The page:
A recent report by Oxford Economics1 suggests that the cost of replacing one ‘lost’ member of staff is a staggering £30,614, which includes the cost of replacement, management time, HR time and involvement and recruitment costs as well as lost productivity and income for the organisation. If you ‘lost’ ten staff in any year, that’s a huge £300,000 out the window – and it’s all avoidable.
With a median staff turnover rate of approximately 14%, organisations are struggling to retain employees in a market where there are increasing job opportunities and an increased war on talent as the economy begins to grow again. There is no set level at which point employee turnover starts to have a negative impact on an organisation’s performance, as much depends on the type of labour market in which the organisation competes. However, losing staff or high staff turnover is usually symptomatic of wider organisational issues which management need to address.
The bottom line is that high staff turnover decreases your productivity; reduces your competitive edge, reduces staff morale and creates recruitment and employee brand issues – in short out of control staff retention issues are a BIG problem. The good news though is that for most organisations, losing talent and high staff turnover is something that they can address.
Why do people leave organisations?
Employees resign for many different reasons. Sometimes the attraction of a new job or the prospect of a period outside the workforce is the reason. On other occasions they are ‘pushed’ (as a result of dissatisfaction in their present job, possibly because of a lack of training, development and career opportunities) to seek alternative employment. The move might also be prompted by a combination of both factors. A poor relationship with a line manager, leading to disengagement, can often be a ‘push’ factor behind an individual’s decision to leave the organisation. In fact, according to Robertson and Cooper, ‘people don’t leave organisations, they leave managers’2. This gives some sense of the importance of well developed management capability. Equally though, a sense of ‘value’ is a key driver with pay and reward often cited as a reason for leaving. Broadly though, staff engagement, perceived reward issues and lack of fulfilment or control of career are the key issues and along with line manager/ relationship issues, these are things that most organisations can address and more importantly, can put right.
Support from Baker Tilly Mooney Moore
We can support an organisation to identify where their staff retention issues are and help them put in place key activities which will address the issue. Our approach focuses upon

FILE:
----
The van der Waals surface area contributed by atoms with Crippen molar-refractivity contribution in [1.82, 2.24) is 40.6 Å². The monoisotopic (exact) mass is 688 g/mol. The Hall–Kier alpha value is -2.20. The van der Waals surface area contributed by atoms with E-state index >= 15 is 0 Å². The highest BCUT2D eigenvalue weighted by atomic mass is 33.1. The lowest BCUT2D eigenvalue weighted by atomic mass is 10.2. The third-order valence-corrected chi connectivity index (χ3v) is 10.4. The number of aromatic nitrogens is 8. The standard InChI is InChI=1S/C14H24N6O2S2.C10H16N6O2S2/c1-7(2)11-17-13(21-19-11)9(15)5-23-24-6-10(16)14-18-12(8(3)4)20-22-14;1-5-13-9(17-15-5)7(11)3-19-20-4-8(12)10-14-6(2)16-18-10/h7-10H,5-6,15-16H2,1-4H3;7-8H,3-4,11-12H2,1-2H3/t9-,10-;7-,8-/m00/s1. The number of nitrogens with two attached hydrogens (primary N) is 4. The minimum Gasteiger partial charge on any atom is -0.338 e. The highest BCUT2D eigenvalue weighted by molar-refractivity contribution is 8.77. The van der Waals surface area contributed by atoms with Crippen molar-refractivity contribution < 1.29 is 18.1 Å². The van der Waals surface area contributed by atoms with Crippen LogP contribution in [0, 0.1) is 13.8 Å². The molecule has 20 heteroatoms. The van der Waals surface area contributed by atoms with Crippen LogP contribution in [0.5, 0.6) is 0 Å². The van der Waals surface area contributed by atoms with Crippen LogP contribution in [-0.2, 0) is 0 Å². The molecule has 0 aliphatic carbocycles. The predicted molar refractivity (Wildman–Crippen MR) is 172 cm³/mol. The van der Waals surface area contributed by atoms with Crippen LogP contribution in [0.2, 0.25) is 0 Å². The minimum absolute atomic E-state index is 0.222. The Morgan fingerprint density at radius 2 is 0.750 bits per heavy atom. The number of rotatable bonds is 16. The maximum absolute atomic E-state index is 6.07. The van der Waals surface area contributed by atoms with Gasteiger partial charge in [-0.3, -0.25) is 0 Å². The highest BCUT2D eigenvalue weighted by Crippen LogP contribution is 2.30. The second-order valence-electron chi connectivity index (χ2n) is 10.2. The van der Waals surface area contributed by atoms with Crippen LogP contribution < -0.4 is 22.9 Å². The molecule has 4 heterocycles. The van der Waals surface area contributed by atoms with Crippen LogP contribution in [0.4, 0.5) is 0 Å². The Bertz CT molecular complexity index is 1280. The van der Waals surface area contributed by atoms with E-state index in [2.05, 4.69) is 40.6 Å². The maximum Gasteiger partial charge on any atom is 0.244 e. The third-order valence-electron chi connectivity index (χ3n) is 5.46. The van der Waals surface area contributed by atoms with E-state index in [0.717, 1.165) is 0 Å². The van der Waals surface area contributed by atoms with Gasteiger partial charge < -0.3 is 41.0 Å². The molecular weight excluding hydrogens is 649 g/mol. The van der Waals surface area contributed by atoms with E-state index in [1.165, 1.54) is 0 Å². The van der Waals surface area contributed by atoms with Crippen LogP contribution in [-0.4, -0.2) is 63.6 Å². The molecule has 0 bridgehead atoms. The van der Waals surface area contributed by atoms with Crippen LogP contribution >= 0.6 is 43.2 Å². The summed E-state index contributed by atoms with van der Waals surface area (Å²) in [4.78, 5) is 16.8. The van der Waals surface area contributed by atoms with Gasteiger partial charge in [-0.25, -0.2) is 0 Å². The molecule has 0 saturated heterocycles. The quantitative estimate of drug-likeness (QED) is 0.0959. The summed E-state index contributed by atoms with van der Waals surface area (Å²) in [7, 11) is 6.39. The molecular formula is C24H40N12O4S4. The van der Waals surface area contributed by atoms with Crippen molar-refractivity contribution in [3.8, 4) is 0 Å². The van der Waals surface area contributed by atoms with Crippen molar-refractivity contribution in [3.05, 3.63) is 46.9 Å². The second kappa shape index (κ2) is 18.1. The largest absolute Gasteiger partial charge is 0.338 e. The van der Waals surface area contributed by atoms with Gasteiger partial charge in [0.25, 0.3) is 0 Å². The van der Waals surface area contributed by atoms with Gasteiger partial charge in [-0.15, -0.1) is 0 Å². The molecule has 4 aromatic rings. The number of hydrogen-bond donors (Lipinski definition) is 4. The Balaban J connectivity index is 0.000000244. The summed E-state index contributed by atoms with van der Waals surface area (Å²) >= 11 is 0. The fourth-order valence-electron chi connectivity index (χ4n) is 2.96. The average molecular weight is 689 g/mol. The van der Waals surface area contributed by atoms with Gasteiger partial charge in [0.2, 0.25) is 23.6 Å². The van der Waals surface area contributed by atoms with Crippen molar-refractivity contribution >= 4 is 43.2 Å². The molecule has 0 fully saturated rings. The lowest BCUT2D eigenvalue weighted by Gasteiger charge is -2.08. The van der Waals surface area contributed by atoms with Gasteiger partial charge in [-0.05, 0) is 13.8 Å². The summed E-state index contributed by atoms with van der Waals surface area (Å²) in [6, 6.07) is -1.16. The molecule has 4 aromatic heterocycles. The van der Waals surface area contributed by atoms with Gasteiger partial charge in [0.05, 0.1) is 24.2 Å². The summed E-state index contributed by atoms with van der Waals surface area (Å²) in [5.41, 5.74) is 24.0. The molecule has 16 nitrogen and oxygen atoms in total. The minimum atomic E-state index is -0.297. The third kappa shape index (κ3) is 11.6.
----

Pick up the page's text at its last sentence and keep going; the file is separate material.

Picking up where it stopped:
- a. Establishing why employees are leaving
- b. Impact staff turnover is having on the organisation
This provides us with a baseline from which to develop future activities and ensures that solutions are focused upon an organisation’s specific issues. The data obtained can be used to develop a costed retention strategy that focuses on the particular issues and causes of turnover specific to the organisation. Other key activities which we would consider include;
- Staff Engagement Survey and focus groups to test organisational culture, values and behaviours and to understand reasons for staff leaving
- Review of recruitment processes and job roles to ensure alignment and test adequacy in defining the right roles and getting the right people
- Review of supervisor and line manager capability to test relationship building and staff relations
- Review of career development and progression to understand opportunities for employees
- Review of reward and remuneration strategies to test adequacy
- Review of staff wellbeing initiatives – critically, care for staff mental and physical wellbeing is a key differentiator when choosing an employer.
Diagnosing the issues which result in high staff turnover can be relatively straight forward as the combination of staff feedback, review of processes and how work gets done can provide a clear picture of how effective your organisation is at retaining staff. We would however support an organisation to put in place a series of key actions which will address staff turnover issues and ensure maximum retention rates, for example:
- Develop an Employee Retention Strategy (often linked to staff wellbeing charters)
- Review and benchmarking of reward, remuneration and benefits packages
- Creation of career development programmes aligned to talent management strategy
- Review of terms and conditions of employment and creation of flexible ways of working
- Leveraging increased managerial and supervisor capability and empathy to manage staff better
- Creating a more enabling culture to motivate and retain staff
- Creating a competitive advantage of holding on to staff and increasing your employer brand.
Baker Tilly Mooney Moore supports organisations to improve their performance. With a focus on identifying and developing competitive advantage, this work often focuses upon reviewing and supporting organisations to re-align their structure, processes and people policies.
To find out more contact Donal Laverty, Consulting Partner email@example.com +44 (0) 28 9032 3466
1 Oxford Economics – The Cost of the Brain Drain – February 2014
2 Robertson and Cooper – Develop Engaging Leaders